https://www.heraldtribune.com/story/news/education/2022/08/12/sarasota-schools-library-book-purchases-donations-frozen/10307632002/

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The uproar over changes in the IRS with increased funding and arming some agents is overblown and driven primarily by the GOP. Let’s look at a bit of history, first most people have a poor image of the IRS because of misinformation and a poor contact with the agency. The job of that agency is to ensure the proper collection of taxes (which are used to run the country). The “horror” stories are in part true, but many are self-inflicted by the people who have had poor to no correct information on filing taxes. The agency has been underfunded for years and that lack of funding precludes the ability to have enough workers to do the job. The paucity of Workers extends time to audit and process tax forms, look carefully at bad actors looking to “cheat” the government (this means more taxes on you and me). The well-off have always pushed the idea that the government is after you, the average taxpayer in pursuit of your support against the agency, this is also why certain laws are in force that allow big businesses and big money donors to donate to their favorite candidates for high elected offices that enact the laws that prevent IRS expansion and limit their power to pursue tax cheats many of which are the same people we elect time after time. The political parties are quite good at making another agency the scapegoat for their purposes while at the same creating divisions between people (taxpayers) much like the events that preceded the “war between the states”. I have attached a brief history of the IRS; it is worth noting that this is a history that can be explored more, and I recommend it.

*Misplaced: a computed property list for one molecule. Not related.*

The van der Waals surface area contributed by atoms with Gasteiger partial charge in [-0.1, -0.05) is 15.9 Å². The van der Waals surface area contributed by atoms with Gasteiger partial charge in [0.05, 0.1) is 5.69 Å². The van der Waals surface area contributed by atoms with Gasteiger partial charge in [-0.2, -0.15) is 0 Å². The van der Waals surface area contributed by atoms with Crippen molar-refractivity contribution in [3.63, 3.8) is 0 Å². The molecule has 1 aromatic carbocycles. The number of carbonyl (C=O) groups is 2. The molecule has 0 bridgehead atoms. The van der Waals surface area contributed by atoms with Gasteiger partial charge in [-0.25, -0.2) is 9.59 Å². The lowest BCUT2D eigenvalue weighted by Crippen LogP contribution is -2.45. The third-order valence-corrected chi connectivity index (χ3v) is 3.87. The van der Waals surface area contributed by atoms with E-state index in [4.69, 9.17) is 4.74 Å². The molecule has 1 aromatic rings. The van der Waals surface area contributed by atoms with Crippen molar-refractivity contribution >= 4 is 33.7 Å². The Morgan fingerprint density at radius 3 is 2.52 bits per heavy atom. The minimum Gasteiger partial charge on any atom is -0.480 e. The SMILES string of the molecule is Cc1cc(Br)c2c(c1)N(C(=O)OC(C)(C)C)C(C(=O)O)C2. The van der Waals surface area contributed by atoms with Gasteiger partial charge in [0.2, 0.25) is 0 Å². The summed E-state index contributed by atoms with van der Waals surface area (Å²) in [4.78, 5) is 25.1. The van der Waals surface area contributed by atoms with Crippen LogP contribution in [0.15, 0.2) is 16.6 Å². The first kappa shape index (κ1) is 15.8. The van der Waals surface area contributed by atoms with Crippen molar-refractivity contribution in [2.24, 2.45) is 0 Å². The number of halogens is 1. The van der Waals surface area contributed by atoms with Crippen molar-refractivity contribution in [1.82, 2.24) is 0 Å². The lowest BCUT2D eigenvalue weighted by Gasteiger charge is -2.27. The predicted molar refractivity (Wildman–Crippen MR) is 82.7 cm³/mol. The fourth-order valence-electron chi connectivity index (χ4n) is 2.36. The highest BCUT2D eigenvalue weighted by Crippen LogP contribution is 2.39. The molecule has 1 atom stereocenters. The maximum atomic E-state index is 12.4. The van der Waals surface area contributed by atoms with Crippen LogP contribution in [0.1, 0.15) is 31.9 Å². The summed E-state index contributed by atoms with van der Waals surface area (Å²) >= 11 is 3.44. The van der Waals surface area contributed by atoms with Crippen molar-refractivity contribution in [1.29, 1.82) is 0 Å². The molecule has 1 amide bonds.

1862 – President Lincoln signed into law a revenue-raising measure to help pay for Civil War expenses. The measure created a Commissioner of Internal Revenue and the nation’s first income tax. It levied a 3 percent tax on incomes between $600 and $10,000 and a 5 percent tax on incomes of more than $10,000.

1867 – Heeding public opposition to the income tax, Congress cut the tax rate. From 1868 until 1913, 90 percent of all revenue came from taxes on liquor, beer, wine and tobacco.

1872 – Income tax repealed.

1894 – The Wilson Tariff Act revived the income tax and an income tax division within the Bureau of Internal Revenue was created.

1895 – Supreme Court ruled the new income tax unconstitutional on the grounds that it was a direct tax and not apportioned among the states on the basis of population. The income tax division was disbanded.

1909 – President Taft recommended Congress propose a constitutional amendment that would give the government the power to tax incomes without apportioning the burden among the states in line with population. Congress also levied a 1 percent tax on net corporate incomes of more than $5,000.

1913 – As the threat of war loomed, Wyoming became the 36th and last state needed to ratify the 16th Amendment. The amendment stated, “Congress shall have the power to lay and collect taxes on incomes, from whatever source derived, without apportionment among the several states, and without regard to any census or enumeration.” Later, Congress adopted a 1 percent tax on net personal income of more than $3,000 with a surtax of 6 percent on incomes of more than $500,000. It also repealed the 1909 corporate income tax. The first Form 1040 was introduced.

1918 – The Revenue Act of 1918 raised even greater sums for the World War I effort. It codified all existing tax laws and imposed a progressive income-tax rate structure of up to 77 percent.

1919 – The states ratified the 18th Amendment, barring the manufacture, sale or transport of intoxicating beverages. Congress passed the Volstead Act, which gave the Commissioner of Internal Revenue the primary responsibility for enforcement of Prohibition. Eleven years later, the Department of Justice assumed primary prohibition enforcement duties.